Thursday, October 19, 2006
London (Reuters): Chris Atkins was not much older than David Banda, the baby Madonna is seeking to adopt, when she was brought half-way across the world to become part of a white British family.Coming from Hong Kong, where she was abandoned as a newborn on the steps of a tenement building, to a London suburb, she says she was given the love, protection and opportunity she may never otherwise have had.But she says the psychological price cross-border adoptees pay for their new lives is high, and warns that celebrities like Madonna should not believe that huge wealth and status will be enough to cancel it out. ''People need to understand that the losses for the adoptees are immense and lifelong,'' Atkins, a founder member of the Transnational and Transracial Adoption Group (www.ttag.org.uk), told Reuters in an interview.
''The price many of us have paid is a lifelong struggle to gain a sense of belonging, to attain some kind of identity. And that lifelong struggle is tiring. It's tiring being ignored, and it's tiring being expected to say thank you all the time.'' Atkins describes how ''acutely embarrassed'' she feels when Chinese people address her in Cantonese and she cannot answer. ''They call people like me bananas -- I'm yellow on the outside and white on the inside,'' she says. As the world's media tracked the progress of baby David Banda from an orphanage in his poverty-stricken home country of Malawi to the opulence of Madonna's London mansion, few could deny the material benefits which lie ahead of him.
But Nick Pendry, an Indian transracial adoptee now living in London, says he has ''anxieties'' about the boy's future. ''I worry about him being taken from his primary cultural context ... and how that gap will be bridged,'' he told Reuters. Pendry, whose Indian mother came from Kenya to Britain while pregnant and gave him up for adoption at six weeks old, says it is vital to have more children adopted into their own cultures. Brought up in a white middle-class family in south west London, he too appreciates the love and advantage he was given, but says he has struggled with his identity.Now 34, Pendry lives in London with his white wife and two children, and spends most of his time with white people but says he always feels that race sets him apart.
''At the same time, I have Indian friends and Indian family who I am in touch with, but I don't have a shared language, a shared history, a shared culture with them...''It leaves me in a kind of no-man's land of not being one or the other, and not really finding anywhere to fit.'' Madonna issued a statement yesterday defending her efforts to adopt the Malawian baby, saying she wanted to save one child from a life of poverty in a country with a million orphans.Both Pendry and Atkins are eager not to condemn the American pop star's actions outright, but express concern about how much long-term thought she has put in.They urged Madonna and those like her to focus on improving the chances for orphans in their own countries or cultures. ''If money and resources had been put into finding an Indian family to adopt me, then I have no doubt I would have had a different and more positive experience in terms of cultural and racial connectedness,'' Pendry says.''The assumption is always that adoption into a white family is better than what the child would have had, but there is little thought given to how the alternative could be better.''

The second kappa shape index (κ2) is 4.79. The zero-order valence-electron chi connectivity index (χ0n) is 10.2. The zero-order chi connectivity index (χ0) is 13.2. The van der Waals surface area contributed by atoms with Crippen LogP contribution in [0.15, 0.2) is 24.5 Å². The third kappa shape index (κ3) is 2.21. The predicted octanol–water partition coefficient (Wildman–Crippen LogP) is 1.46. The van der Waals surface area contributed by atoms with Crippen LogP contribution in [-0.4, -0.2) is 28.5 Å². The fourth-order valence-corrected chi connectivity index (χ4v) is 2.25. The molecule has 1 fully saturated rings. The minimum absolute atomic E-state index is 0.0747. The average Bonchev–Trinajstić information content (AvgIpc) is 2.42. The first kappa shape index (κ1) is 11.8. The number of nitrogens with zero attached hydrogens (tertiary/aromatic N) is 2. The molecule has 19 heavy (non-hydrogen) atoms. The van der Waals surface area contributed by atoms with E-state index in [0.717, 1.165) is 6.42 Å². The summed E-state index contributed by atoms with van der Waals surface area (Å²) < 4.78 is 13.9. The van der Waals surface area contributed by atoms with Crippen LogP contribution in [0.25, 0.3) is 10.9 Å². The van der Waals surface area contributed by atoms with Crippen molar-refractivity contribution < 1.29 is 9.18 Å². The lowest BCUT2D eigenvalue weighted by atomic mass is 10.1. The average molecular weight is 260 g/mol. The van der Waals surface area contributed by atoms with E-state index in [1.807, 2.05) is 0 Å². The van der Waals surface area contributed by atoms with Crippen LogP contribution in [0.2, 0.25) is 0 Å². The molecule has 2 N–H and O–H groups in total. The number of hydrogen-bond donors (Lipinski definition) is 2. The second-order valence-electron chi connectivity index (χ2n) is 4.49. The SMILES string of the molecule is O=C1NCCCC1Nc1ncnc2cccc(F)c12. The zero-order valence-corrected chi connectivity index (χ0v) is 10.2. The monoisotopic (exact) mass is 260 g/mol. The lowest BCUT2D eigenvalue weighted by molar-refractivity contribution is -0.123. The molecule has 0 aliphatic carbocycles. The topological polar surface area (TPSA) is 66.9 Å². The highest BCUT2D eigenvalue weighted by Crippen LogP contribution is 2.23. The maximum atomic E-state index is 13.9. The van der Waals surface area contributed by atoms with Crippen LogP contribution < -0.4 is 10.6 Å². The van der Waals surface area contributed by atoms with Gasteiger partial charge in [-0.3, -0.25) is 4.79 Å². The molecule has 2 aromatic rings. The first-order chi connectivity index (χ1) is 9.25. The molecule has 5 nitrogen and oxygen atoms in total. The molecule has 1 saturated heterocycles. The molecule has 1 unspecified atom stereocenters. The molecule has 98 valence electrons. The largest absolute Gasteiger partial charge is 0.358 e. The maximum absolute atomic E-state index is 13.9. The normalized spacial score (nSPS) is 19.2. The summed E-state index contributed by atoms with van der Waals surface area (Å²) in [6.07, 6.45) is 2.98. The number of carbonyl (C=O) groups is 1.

Malawi rights groups vowed to press ahead with a legal bid to stop Madonna from adopting a local one-year old boy, even though the child's family have given their consent to the pop diva.Madonna has angered rights groups with her plans to adopt young David Banda, who left his native country on Tuesday for the singer's home in London after she was granted a temporary adoption by Malawi authorities.
Banda will stay with Madonna for 18 months, during which time his progress will be monitored by Malawi officials before final approval can be given for him to join her family. Madonna yesterday said she wants to give Banda a better life than he would have had at the orphanage where he lived in Malawi but activists accuse her of using her fame to bypass Malawi's laws, which ban adoption by foreigners.Justin Dzonzi, a lawyer for rights groups pushing for a court order against the interim adoption granted to Madonna, said they plan to approach the courts next week.''We will meet the judge sometime next week and proceed with an injunction pending the process of adoption granted to Madonna last week by the High Court,'' Dzonzi said.
Yohane Banda said activists had approached him on Tuesday to back their objections but he believed Madonna was able to give his son a better life.''This is our child and we made the decision that Madonna takes him because we wish him a good life. No one will stop that because they cannot look after him if he is returned,'' he said.David's grandmother Asianati Mwale, 56, condemned organizations that are pressing for the court to suspend the interim order.''Where were they when I and my son were trying to get someone to look after this child? Do they even know what we have had to go through to save the life of David. We trust that Madonna will look after our child well and he will have a better life,'' she said. A senior member of one of the groups that wants to stop the adoption said that the family's approval weakened their court case.
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